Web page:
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Providing Technical Assistance to Families: A Guide for State Deaf-Blind Projects


Evaluation of family activities should be incorporated into your project’s overall evaluation plan. The following sections provide examples of the types of measures—both formative and summative—to include.

Formative Evaluation

Formative evaluation involves collecting output data such as the number of participants who attended a workshop or the number of packets of information produced and disseminated. It typically applies to universal TA and some types of targeted TA, such as events. This Family TA Tracking Form for Targeted TA can be adapted to track your project’s events and major dissemination activities. Use one tracking form for a single year.

Formative data can be used to check to make sure you are doing what you said you would do, examine patterns in your TA, and inform adjustments to ongoing work. For example, if you find that only families from a couple of regions attend a family learning event, you may want to implement strategies to assist those from other regions to attend in the future.

Summative evaluation primarily refers to changes in family member knowledge or skills, such as improvement in the way a family uses high-quality practices with their child. It involves collecting outcome data and requires that you have identified specific outcomes you want to achieve, a way to measure them, and a process for collecting the data. Outcomes should be practical and written in a way that they can apply to a range of families. This prevents the need to create individualized outcomes for each family and allows you to aggregate data from multiple families. Summative data helps you determine whether you have achieved your proposed outcomes and are being effective as a project.

In addition to making it possible to evaluate the overall effectiveness of your TA, global outcome measures help you determine whether you have the capacity to help an individual family. If the desired outcomes for an individual family don’t align with your global outcomes, it’s unlikely that your current services will meet their needs. It’s hard to say no to any family, but your project will have the most positive impact by creating and sticking to a plan based on your determination of the highest priority needs of families in your state and your project's capacity.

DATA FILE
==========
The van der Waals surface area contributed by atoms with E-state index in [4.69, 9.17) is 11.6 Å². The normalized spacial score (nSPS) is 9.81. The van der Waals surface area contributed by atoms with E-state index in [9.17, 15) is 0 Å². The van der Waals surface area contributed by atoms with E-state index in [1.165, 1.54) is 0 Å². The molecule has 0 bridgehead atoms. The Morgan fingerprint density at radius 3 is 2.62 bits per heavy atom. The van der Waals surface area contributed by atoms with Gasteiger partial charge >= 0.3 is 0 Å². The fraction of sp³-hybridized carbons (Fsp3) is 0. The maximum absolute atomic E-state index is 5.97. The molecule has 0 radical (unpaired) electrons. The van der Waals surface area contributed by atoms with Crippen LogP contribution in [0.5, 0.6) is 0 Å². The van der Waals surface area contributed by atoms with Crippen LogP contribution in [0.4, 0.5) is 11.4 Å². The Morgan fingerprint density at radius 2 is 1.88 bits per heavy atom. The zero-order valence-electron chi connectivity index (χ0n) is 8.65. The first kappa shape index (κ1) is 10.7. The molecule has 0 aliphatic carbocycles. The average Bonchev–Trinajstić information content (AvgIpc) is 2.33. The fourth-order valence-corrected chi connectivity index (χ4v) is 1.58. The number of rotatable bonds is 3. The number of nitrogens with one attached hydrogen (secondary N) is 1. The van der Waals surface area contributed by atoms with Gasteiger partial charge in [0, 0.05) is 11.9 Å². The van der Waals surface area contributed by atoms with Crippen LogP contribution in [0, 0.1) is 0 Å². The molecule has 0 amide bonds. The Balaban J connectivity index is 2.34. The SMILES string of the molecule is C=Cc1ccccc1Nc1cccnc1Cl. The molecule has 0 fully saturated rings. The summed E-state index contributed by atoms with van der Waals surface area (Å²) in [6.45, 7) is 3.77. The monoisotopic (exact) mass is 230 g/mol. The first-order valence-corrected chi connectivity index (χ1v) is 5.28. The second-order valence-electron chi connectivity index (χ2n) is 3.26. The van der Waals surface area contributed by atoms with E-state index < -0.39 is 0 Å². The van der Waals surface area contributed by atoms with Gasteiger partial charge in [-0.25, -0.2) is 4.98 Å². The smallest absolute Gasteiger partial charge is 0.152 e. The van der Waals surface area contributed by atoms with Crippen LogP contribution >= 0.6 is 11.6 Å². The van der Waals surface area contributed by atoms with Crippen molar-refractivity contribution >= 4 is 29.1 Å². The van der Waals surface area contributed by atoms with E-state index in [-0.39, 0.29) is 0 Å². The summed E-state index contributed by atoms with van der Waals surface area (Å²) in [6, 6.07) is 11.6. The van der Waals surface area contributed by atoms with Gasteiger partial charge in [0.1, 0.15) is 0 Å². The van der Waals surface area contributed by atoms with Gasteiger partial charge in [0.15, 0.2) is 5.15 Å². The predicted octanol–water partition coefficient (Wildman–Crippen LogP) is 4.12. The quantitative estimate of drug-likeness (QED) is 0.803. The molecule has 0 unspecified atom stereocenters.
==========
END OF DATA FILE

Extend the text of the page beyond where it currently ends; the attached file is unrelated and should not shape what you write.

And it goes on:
While the ultimate goal of technical assistance is to promote positive outcomes for children, outcome measures for family technical assistance should focus primarily on improving family members’ knowledge and skills. Here are some examples:

  • Increased knowledge of deaf-blindness and its impact on learning
  • Increased skill using high-quality instructional practices
  • Increased knowledge of the IEP process, child's legal rights, and conflict prevention and resolution procedures
  • Increased ability to explain and advocate for child's needs within the IEP process
  • IEP supports and services reflect child’s needs
  • Increased knowledge of service delivery systems that benefit child
  • Success in accessing services related to  employment, community living, and recreation
  • Increased ability to advocate for changes or improvements to service delivery systems
  • Increased engagement in project activities (e.g., increase in number of activities attended over a two-year period)
  • Increased connections to other family members of children and youth with deaf-blindness to share resources and support
  • Increased ability to collaborate with service providers (early intervention, education, or transition) to positively impact child's services
  • Increased use of high-quality practices that promote a child's independence and active engagement at home, at school, and in the community
  • Increased ability to promote self-advocacy and self-determination for child who is career- or college-bound
  • Increased access to paid or unpaid community services (e.g., the Arc, Easter Seals, Lion’s club, religious organizations, Special Olympics ) that benefit child 
  • Increased knowledge of best practices for transitioning to adult life
  • Child’s transition plans reflect family input

Fidelity of TA

It’s also important to periodically (at least annually) conduct a fidelity check on a sample of your family TA activities to evaluate how well you are: 

  • Adhering  to your project’s universal, targeted, and intensive TA activities for families
  • Completing all defined family activities for the year
  • Successfully implementing individual family TA action plans
  • Capturing outcomes from your activities and TA
  • Making adjustments, as needed, to accommodate changes in staff time, resources, and ways to measure effectiveness

Example Fidelity Checklist - adapt as needed to match your project’s family TA process.

Additional Evaluation Resources

For information on developing an overall evaluation plan for your project, see: